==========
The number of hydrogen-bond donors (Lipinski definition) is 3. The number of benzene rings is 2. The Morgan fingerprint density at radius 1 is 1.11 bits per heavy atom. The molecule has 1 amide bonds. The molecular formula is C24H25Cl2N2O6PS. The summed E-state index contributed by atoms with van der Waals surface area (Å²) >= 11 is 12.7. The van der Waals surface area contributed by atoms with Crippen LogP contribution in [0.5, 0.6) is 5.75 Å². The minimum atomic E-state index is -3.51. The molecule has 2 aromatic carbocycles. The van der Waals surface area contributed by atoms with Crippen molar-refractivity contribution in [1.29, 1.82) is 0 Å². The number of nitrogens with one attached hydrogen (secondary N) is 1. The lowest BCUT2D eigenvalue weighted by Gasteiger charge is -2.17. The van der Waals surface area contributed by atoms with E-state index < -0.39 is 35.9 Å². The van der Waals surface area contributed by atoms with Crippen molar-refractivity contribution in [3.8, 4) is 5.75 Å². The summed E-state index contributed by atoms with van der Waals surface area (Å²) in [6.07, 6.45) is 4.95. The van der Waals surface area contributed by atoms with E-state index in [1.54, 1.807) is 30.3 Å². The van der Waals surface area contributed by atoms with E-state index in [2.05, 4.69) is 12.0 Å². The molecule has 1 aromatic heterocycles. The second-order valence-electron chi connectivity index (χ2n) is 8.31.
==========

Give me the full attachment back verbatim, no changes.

The number of hydrogen-bond donors (Lipinski definition) is 3. The number of benzene rings is 2. The Morgan fingerprint density at radius 1 is 1.11 bits per heavy atom. The molecule has 1 amide bonds. The molecular formula is C24H25Cl2N2O6PS. The summed E-state index contributed by atoms with van der Waals surface area (Å²) >= 11 is 12.7. The van der Waals surface area contributed by atoms with Crippen LogP contribution in [0.5, 0.6) is 5.75 Å². The minimum atomic E-state index is -3.51. The molecule has 2 aromatic carbocycles. The van der Waals surface area contributed by atoms with Crippen molar-refractivity contribution in [1.29, 1.82) is 0 Å². The number of nitrogens with one attached hydrogen (secondary N) is 1. The lowest BCUT2D eigenvalue weighted by Gasteiger charge is -2.17. The van der Waals surface area contributed by atoms with E-state index < -0.39 is 35.9 Å². The van der Waals surface area contributed by atoms with Crippen molar-refractivity contribution in [3.8, 4) is 5.75 Å². The summed E-state index contributed by atoms with van der Waals surface area (Å²) in [6.07, 6.45) is 4.95. The van der Waals surface area contributed by atoms with E-state index in [1.54, 1.807) is 30.3 Å². The van der Waals surface area contributed by atoms with E-state index in [2.05, 4.69) is 12.0 Å². The molecule has 1 aromatic heterocycles. The second-order valence-electron chi connectivity index (χ2n) is 8.31.